Video

Video The Legacy of Jimmy Carter: The Preacher from Plains

It is common in the United States to see tourists flock to sites associated with America's presidents. Some are privately owned and others are run by the National Park Service or the National Archives -- but most have helped draw business and people into the towns and cities where they are located. As VOA’s Kane Farabaugh reports, there is one particular presidential hometown that is unique in what it has to offer those who make the trip.
Video

Video Hong Kong Protests Draw New Supporters on National Holiday

On the 65th anniversary of the founding of Communist China, Hong Kong protesters are hoping to stage the largest pro-democracy demonstration since the 1989 Tiananmen protests. VOA's Brian Padden visited one of the protest sites mid-day, when the atmosphere was calm and where the supporters were enthusiastic about joining what they are calling the umbrella revolution.
Video

Video India's PM Continues First US Visit

India's prime minister is on his first visit to Washington, to strengthen political and economic ties between the world's oldest and the world biggest democracies. He came to the U.S. capital from New York, the first stop on his five-day visit to the country that denied him an entry visa in the past. From Washington, Zlatica Hoke reports Modi seemed most focused on attracting foreign investment and trade to increase job opportunities for his people.
Video

Video Malaysia Struggles to Stop People Joining Jihad

Malaysian authorities say militant groups like the so-called "Islamic State" have used social media to entice at least three dozen Malaysian Muslims to fight in what they call "jihad" in Syria and Iraq. As Mahi Ramkrishnan reports from Kuala Lumpur, counterterrorism police are deeply worried about what could happen when these militants return home.
Video

Video Could US Have Done More to Stop Rise of Islamic State?

President Obama says airstrikes against Islamic State militants in Syria will likely continue for some time because, in his words, "there is a cancer that has grown for too long." So what if President Obama had acted sooner in Syria to arm more-moderate opponents of both the Islamic State and the Syrian government? VOA State Department Correspondent Scott Stearns reports from the United Nations.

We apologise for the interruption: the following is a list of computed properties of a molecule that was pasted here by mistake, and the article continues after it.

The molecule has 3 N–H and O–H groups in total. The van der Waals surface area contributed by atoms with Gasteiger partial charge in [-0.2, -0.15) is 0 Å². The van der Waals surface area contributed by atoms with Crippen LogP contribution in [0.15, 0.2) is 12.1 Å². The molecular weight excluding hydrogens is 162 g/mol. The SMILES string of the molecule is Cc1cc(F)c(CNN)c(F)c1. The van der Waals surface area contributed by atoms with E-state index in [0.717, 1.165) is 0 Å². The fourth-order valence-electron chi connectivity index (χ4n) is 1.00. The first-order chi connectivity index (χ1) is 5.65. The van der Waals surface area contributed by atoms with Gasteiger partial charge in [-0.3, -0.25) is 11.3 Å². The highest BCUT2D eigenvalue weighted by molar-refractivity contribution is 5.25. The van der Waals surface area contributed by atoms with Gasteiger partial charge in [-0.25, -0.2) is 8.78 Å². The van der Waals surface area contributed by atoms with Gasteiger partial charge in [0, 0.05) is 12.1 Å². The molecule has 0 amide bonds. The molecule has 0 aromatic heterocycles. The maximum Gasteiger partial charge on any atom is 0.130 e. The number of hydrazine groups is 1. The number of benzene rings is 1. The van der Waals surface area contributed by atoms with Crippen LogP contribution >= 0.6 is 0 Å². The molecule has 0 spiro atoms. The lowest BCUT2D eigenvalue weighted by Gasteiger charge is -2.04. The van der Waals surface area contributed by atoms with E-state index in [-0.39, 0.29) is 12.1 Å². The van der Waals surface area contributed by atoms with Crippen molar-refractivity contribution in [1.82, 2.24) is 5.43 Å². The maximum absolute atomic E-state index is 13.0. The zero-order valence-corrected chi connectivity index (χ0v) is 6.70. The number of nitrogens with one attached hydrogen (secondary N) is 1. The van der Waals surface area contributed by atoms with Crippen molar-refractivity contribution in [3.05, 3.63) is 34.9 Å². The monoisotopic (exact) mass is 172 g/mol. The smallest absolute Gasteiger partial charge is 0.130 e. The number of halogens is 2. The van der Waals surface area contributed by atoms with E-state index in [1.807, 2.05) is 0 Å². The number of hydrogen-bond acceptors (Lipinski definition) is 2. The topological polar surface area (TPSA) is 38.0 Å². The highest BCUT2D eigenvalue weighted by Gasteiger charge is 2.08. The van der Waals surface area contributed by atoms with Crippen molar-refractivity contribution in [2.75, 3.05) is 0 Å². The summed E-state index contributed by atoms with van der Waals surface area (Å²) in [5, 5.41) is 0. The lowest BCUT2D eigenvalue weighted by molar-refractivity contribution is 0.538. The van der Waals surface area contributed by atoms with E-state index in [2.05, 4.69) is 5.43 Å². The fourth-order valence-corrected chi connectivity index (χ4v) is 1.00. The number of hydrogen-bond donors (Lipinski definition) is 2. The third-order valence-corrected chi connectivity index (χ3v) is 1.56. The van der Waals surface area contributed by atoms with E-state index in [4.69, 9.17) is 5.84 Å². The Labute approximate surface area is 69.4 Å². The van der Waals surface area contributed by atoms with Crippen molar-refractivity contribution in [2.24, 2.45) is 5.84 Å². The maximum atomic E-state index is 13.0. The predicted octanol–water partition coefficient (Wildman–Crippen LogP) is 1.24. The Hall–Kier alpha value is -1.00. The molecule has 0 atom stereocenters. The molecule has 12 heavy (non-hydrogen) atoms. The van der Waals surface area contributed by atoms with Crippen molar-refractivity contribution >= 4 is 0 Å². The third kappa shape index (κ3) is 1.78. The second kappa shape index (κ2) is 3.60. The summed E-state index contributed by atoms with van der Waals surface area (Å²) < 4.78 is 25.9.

Video

Video Treasure Hunters Seek 'Hidden Treasure' in Central Kenya

Could a cave in a small village in central Kenya be the site of buried treasure? A rumor of riches, left behind by colonialists, has some residents dreaming of wealth, while others see it as a dangerous hoax. VOA's Gabe Joselow has the story.
Video

Video Ebola Patients Find No Treatment at Sierra Leone Holding Center

At a holding facility in Makeni, central Sierra Leone, dozens of sick people sit on the floor in an empty university building. They wait in filthy conditions. It's a 16-hour drive by ambulance to Kailahun Ebola treatment center. Adam Bailes was there and reports on what he says are some of the worst situations he has seen since the beginning of this Ebola outbreak. And he says it appears case numbers may already be far worse than authorities acknowledge.
Video

Video Identifying Bodies Found in Texas Border Region

Thousands of immigrants have died after crossing the border from Mexico into remote areas of the southwestern United States in recent years. Local officials in south Texas alone have found hundreds of unidentified bodies and buried them in mass graves in local cemeteries. Now an anthropologist and her students at Baylor University have been exhuming bodies and looking for clues to identify them. VOA’s Greg Flakus has more from Waco, Texas.
Colonel Steve ‘Spiros’ Pisanos left Greece and came to the U.S. to learn to fly. He flew fighters for the Allies in World War II, narrowly escaping death multiple times.Colonel Steve ‘Spiros’ Pisanos left Greece and came to the U.S. to learn to fly. He flew fighters for the Allies in World War II, narrowly escaping death multiple times.

AppleAndroid